Osprey crash killed 5 Marines, now their families seek justice and answers

Nearly two years after five U.S. Marines died in an Osprey crash, four of the families filed a lawsuit accusing the plane’s manufacturer of negligence.

The federal lawsuit alleges that two systems failed on the aircraft, which could have contributed to the June 8, 2022 crash that killed Capt. John J. Sax, Capt. Nicholas P. Losapio, Cpl. Nathan E. Carlson, Cpl. Seth D. Rasmuson and Lance Cpl. Evan A. Strickland.

The lawsuit filed last week in California also alleges that the maker of the aircraft, Bell Textron and Boeing, and the maker of its engine, Rolls-Royce, failed to make “truthful statements to the government and to service members about the design, operation, and safety of V-22 Osprey aircraft.”

Amber Sax whose 33-year-old husband died in the crash wants answers.

“Our military members deserve equipment and aircraft free of failures, especially failures that can cause the loss of their lives,” Sax said in a statement obtained by Newsweek.

The families of four of the five victims killed in a 2022 Osprey crash are suing the manufacturers. Top left is Capt. John J. Sax, bottom left is Capt. Nicholas P. Losapio, center is Lance…

Wisner Baum Law Firm

Newsweek reached out to Boeing, Bell Trexton, and Rolls-Royce for comment. All three companies said they could not comment on pending litigation.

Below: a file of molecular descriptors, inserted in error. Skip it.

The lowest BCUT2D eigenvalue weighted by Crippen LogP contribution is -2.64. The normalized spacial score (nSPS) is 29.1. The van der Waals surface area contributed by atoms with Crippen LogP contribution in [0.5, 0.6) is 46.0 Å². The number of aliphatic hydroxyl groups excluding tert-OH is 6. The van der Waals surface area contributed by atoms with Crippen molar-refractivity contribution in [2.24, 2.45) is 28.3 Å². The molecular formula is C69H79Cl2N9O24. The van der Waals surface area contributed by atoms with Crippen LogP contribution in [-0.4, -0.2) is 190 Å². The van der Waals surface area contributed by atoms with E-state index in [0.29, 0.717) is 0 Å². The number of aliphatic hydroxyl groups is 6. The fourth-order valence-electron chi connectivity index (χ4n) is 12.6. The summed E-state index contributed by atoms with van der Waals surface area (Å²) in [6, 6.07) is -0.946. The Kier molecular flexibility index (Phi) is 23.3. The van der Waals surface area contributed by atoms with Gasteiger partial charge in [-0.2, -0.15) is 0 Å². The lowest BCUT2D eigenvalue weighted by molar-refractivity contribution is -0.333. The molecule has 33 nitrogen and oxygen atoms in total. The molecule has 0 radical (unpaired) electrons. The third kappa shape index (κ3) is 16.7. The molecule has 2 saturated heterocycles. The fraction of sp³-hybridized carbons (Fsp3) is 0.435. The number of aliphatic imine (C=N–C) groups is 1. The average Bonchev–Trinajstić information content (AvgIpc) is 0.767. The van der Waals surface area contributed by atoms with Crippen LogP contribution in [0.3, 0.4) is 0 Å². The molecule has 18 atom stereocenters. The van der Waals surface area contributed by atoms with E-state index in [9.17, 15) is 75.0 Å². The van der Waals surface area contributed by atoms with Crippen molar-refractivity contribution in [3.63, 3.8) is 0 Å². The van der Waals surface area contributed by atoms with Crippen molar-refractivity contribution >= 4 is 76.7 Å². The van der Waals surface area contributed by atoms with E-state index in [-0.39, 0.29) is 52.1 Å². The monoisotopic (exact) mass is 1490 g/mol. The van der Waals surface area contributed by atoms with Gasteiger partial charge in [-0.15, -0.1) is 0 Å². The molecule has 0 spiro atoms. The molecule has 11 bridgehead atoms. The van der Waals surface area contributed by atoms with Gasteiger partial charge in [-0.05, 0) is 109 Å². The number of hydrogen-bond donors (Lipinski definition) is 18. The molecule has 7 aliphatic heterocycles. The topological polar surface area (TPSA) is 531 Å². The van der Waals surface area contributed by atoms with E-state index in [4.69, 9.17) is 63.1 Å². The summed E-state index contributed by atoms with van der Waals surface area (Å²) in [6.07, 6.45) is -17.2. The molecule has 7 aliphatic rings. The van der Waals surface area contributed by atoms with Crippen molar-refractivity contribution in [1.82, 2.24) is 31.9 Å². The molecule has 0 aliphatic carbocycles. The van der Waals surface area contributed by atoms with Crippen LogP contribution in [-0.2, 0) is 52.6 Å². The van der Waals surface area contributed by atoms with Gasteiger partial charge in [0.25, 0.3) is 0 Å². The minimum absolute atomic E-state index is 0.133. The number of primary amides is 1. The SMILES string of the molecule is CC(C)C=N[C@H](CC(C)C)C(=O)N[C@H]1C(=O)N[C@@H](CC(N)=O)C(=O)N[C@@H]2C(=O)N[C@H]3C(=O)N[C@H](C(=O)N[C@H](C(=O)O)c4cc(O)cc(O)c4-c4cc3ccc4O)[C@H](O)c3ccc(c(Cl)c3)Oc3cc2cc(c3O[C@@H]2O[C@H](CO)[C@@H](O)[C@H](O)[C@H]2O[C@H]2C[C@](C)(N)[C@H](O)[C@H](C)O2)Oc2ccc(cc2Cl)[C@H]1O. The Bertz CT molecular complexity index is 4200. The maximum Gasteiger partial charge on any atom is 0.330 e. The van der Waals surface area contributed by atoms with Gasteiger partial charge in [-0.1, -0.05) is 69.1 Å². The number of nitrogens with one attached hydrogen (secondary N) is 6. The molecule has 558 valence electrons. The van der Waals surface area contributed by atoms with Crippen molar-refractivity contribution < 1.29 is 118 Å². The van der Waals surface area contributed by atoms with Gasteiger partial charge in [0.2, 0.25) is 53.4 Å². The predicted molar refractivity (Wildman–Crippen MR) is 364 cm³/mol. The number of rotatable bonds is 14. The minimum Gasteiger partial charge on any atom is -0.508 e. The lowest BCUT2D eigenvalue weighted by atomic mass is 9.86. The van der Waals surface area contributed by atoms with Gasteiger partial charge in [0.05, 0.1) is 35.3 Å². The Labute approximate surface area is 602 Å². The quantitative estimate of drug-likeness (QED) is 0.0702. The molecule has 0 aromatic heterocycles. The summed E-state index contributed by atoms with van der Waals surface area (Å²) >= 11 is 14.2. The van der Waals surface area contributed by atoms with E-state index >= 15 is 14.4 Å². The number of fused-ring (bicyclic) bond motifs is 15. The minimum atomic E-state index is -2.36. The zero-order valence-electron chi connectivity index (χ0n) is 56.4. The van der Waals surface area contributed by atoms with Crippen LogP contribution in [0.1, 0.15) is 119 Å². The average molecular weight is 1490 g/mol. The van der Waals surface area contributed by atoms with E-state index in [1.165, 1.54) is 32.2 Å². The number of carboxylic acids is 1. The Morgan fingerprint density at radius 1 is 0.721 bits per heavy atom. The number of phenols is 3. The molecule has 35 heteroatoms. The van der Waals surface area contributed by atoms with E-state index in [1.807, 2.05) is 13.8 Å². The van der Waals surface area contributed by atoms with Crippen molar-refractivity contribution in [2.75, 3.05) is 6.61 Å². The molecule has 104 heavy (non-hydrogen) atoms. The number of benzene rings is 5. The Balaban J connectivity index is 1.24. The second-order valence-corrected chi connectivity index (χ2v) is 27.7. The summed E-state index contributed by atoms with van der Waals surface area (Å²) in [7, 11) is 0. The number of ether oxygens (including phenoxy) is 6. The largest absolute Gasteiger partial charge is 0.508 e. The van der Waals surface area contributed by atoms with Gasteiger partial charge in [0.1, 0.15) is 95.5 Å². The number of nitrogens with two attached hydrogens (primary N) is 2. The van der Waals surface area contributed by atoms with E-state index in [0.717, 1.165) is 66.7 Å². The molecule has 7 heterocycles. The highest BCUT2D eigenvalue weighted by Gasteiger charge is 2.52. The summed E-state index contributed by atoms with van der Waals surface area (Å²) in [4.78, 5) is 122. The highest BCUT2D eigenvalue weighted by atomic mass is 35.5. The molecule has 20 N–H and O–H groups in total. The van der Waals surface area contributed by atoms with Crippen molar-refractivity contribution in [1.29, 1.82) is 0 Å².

The U.S. military reported four fatal Osprey crashes from March 2022 to November 2023, resulting in 20 deaths. The military grounded its entire 400 fleet of V-22 Ospreys after eight airmen were killed in a crash last November. The order was lifted in March and Ospreys are slowly returning to service.

The Marines killed in the June 8, 2022 crash were members of Camp Pendleton’s Marine Medium Tiltrotor Squadron 364 based in Oceanside, California.

Brett Strickland, whose son Evan died in the crash, is also a plaintiff in the lawsuit.

“We don’t want other families to get a knock on the door in the middle of the night,” Strickland told NBC News.

Tim Loranger, the lawyer representing the families, said in a press release that the companies who made the aircraft “asserted that this aircraft and all of its systems are safe, yet the facts keep telling a different story.”

Investigators said the crash occurred when the plane experienced something called a dual “hard clutch engagement,” which is when the “clutch releases from the rotor system and suddenly reengages.” It can cause the plane to drop suddenly. The plane’s black box was destroyed in the fire caused by the crash.

The lawsuit mentions the clutch issue and alleges the aircraft also had an issue with the Interconnect Drive System, which transfers power from one rotor engine to both rotors if the other engine fails. The lawsuit says the system is “defective and unreasonably dangerous.”

The Bell Boeing V-22 Osprey is a military aircraft that combines the vertical performance of a helicopter with the speed and range of a fixed-wing aircraft.